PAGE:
Format

Send to

Choose Destination
Nat Biotechnol. 2015 Jan;33(1):97-101. doi: 10.1038/nbt.3104. Epub 2014 Dec 15.

Biopolymer implants enhance the efficacy of adoptive T-cell therapy.

Author information

1
Clinical Research Division, Fred Hutchinson Cancer Research Center, Seattle, Washington, USA.
2
Technology Access Foundation (TAF) Academy, Fred Hutchinson Cancer Research Center, Seattle, Washington, USA.
3
Department of Microbiology and Immunology, The Geisel School of Medicine at Dartmouth, Lebanon, New Hampshire, USA.
4
1] Clinical Research Division, Fred Hutchinson Cancer Research Center, Seattle, Washington, USA. [2] Technology Access Foundation (TAF) Academy, Fred Hutchinson Cancer Research Center, Seattle, Washington, USA. [3] Department of Bioengineering and Molecular Engineering &Sciences Institute, University of Washington, Seattle, Washington, USA. [4] Department of Medicine, Division of Medical Oncology, University of Washington, Seattle, Washington, USA.

Abstract

Although adoptive T-cell therapy holds promise for the treatment of many cancers, its clinical utility has been limited by problems in delivering targeted lymphocytes to tumor sites, and the cells' inefficient expansion in the immunosuppressive tumor microenvironment. Here we describe a bioactive polymer implant capable of delivering, expanding and dispersing tumor-reactive T cells. The approach can be used to treat inoperable or incompletely removed tumors by situating implants near them or at resection sites. Using a mouse breast cancer resection model, we show that the implants effectively support tumor-targeting T cells throughout resection beds and associated lymph nodes, and reduce tumor relapse compared to conventional delivery modalities. In a multifocal ovarian cancer model, we demonstrate that polymer-delivered T cells trigger regression, whereas injected tumor-reactive lymphocytes have little curative effect. Scaffold-based T-cell delivery may provide a viable treatment option for inoperable tumors and reduce the rate of metastatic relapse after surgery.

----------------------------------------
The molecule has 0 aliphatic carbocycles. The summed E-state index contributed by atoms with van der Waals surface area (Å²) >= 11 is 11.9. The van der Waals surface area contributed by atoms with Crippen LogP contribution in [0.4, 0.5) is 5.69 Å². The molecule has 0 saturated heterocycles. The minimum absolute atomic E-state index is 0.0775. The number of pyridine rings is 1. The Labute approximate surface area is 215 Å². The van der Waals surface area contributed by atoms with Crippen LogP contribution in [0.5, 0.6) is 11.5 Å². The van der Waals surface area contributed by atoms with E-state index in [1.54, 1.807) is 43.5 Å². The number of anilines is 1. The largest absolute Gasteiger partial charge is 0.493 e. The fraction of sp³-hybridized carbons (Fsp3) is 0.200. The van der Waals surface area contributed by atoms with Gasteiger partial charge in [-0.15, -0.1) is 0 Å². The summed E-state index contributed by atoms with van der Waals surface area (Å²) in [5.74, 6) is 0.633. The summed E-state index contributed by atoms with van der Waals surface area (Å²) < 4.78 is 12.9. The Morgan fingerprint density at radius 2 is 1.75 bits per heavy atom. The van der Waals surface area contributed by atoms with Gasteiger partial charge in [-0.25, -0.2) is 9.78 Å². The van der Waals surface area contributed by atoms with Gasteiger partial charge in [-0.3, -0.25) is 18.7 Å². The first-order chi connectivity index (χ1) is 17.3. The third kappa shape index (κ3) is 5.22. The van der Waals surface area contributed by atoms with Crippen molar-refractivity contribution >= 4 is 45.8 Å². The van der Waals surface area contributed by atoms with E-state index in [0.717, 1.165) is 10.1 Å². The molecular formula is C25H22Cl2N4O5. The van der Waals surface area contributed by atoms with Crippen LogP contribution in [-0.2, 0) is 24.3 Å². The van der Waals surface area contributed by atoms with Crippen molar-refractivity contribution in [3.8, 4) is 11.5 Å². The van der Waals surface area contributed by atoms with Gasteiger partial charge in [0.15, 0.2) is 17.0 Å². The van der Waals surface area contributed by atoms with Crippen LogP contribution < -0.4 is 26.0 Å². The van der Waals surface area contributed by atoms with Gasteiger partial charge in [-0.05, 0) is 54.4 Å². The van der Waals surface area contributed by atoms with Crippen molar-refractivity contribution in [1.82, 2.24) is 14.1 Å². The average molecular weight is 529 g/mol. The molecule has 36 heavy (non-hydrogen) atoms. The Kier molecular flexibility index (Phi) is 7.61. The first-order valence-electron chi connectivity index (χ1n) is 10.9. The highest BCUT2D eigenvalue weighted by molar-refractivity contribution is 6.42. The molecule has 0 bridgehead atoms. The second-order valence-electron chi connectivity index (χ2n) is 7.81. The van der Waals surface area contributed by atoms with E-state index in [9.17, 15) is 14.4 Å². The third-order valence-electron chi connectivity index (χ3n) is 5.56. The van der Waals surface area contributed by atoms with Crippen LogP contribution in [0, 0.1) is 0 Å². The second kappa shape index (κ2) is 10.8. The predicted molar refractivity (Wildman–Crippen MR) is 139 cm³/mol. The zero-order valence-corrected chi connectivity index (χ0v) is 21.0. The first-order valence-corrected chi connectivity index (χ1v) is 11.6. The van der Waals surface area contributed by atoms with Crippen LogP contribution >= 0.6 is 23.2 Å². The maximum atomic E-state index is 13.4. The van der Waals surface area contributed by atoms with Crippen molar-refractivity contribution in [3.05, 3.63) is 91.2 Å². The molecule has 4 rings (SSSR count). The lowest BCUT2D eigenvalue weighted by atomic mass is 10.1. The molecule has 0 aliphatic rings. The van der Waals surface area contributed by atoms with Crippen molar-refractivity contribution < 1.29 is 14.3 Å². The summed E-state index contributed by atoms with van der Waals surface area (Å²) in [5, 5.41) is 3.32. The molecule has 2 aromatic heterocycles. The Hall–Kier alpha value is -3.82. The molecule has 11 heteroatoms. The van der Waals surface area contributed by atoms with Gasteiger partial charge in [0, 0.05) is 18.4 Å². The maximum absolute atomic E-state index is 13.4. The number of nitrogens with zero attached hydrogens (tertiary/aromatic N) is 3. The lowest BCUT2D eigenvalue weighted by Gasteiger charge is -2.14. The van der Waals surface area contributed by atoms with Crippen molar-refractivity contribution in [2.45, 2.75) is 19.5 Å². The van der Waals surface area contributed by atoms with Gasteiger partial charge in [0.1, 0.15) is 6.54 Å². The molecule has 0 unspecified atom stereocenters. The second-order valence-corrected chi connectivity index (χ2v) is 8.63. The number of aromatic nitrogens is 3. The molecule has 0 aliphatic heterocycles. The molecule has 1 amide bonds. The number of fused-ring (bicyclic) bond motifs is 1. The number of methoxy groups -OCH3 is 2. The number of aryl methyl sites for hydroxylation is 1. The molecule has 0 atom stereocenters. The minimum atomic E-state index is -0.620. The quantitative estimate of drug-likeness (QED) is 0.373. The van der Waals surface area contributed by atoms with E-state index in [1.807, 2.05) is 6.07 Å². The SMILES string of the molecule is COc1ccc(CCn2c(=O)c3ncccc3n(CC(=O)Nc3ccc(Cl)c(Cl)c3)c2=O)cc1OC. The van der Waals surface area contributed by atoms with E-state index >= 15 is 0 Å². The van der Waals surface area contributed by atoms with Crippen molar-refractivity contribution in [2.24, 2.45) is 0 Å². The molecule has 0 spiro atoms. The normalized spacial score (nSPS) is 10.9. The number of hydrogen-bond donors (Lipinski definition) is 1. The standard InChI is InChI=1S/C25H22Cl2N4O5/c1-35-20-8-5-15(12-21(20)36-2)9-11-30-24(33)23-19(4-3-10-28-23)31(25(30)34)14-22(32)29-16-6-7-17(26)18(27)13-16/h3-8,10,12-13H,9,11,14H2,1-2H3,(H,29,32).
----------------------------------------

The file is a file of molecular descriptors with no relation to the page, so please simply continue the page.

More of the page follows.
PMID:
25503382
PMCID:
PMC4289408
DOI:
10.1038/nbt.3104
[Indexed for MEDLINE]
Free PMC Article

Supplemental Content

Full text links

Icon for Nature Publishing Group Icon for PubMed Central
Loading ...
Support Center